Michigan judge denies release of teen girl jailed for skipping online homework

Judge Mary Ellen Brennan contends that the girl is also a 'threat' to her mother, thus will not be pressured to change her mind regarding her ruling

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Oakland County Circuit Court Judge Mary Ellen Brennan denied the release of the 15-year-old girl who was jailed for failing to complete her online schoolwork. 

The girl was on probation for assault and theft charges related to a November charge of assaulting her mother. 

READ MORE: Teen sent to juvenile detention center for not doing online schoolwork

According to The Detroit News, the girl who is being called “Grace” to protect her identity was able to speak to the court before Brennan made her decision. 

“I miss my mom,” she said, “I can control myself. I can be obedient.” 

Brennan told Grace that keeping her detained in Children’s Village juvenile center was for her own good. “This morning, for you, unfortunately, is going to get worse before it gets better.” 

“Give yourself a chance to follow through and finish something,” Brennan told Grace. “The right thing is for you and your mom to be separated for right now.”

There have been ongoing protests in Michigan calling for Grace’s release. Advocates held signs outside of the court with the hashtag, #FreeGrace. 

(photo by Fotolia)

“She is 15 years old.” An activist, Cherisie Evans said, “I don’t understand how a 15-year-old with a problem can be locked up. Where is the counseling? Where are the resources?”

Grace’s story went mainstream after she was profiled by ProPublica.

In the lengthy article, it is detailed that Grace, who has ADHD, was jailed after she failed to complete her online schoolwork which was a condition of her probation. The young Black girl attended a majority white school and was not provided additional resources when the school went completely virtual amid the coronavirus pandemic. 

“This family needs help,” Brennan said in court, “What (they) have been doing since 2016 has not worked.” She said, “I can’t see why I would sabotage her by changing that.”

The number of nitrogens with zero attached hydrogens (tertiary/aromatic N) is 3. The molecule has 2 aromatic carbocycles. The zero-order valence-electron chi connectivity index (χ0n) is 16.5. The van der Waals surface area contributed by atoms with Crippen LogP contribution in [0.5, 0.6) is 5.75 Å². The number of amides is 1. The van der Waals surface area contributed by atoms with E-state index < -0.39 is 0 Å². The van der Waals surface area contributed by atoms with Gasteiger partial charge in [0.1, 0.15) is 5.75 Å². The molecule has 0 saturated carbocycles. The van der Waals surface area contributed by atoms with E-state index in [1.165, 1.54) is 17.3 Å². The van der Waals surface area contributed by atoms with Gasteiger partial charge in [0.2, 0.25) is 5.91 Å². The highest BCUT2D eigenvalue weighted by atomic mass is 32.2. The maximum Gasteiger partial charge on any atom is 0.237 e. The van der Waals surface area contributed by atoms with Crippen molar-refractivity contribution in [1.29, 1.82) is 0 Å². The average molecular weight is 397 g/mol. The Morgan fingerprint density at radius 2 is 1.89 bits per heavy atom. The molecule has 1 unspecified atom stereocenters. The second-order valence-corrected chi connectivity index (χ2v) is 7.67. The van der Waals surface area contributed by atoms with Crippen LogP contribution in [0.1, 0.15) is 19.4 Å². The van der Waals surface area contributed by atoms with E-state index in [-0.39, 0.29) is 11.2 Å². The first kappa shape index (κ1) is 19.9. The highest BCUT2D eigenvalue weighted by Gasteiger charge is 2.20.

The judge also made sure that everyone was clear on why she was being disciplined, and it was not just because she missed a few school assignments.

“She was not detained because she didn’t turn her homework in,” Brennan explained. “She was detained because she was a threat to her mother.”

Grace, according to the judge, has fought her mother three times. In at least one altercation, it is alleged that she not only bit her mother’s hand, but pulled her hair.

READ MORE: Teen sentenced to life in prison for killing Black trans woman, 2 gay men

Ironically, according to ProPublica, Grace’s mother wants her daughter home. In addition to her mom wanting her home, many educators and social workers have come to her defense.

“Who can even be a good student right now?” said Ricky Watson Jr., executive director of the National Juvenile Justice Network. “Unless there is an urgent need, I don’t understand why you would be sending a kid to any facility right now and taking them away from their families with all that we are dealing with right now.”

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Students complete homework. (Photo by Sean Gallup/Getty Images)

Noting her ADHD diagnosis, Grace, like many other students, has had problems with the shift in her learning environment prompted by the onset of the COVID-19 pandemic. Struggling to adjust to online learning, is not only abnormal for children with IEPs, but for most students.

Journalist Jodi S. Cohen shares, “School districts have documented tens of thousands of students who failed to log in or complete their schoolwork: 15,000 high school students in Los Angeles, one-third of the students in Minneapolis Public Schools and about a quarter of Chicago Public Schools students.”

READ MORE: Poll: Support for Black Lives Matter grows among white youth

Despite national criticism about the decision which activists contend illustrates the racial disparities that exist in the juvenile court system, Brennan would not change her decision.

“My role is to make decisions that are in this young lady’s best interest, period.” She said, “I took an oath that I would not be swayed by public clamor or fear of criticism.” 

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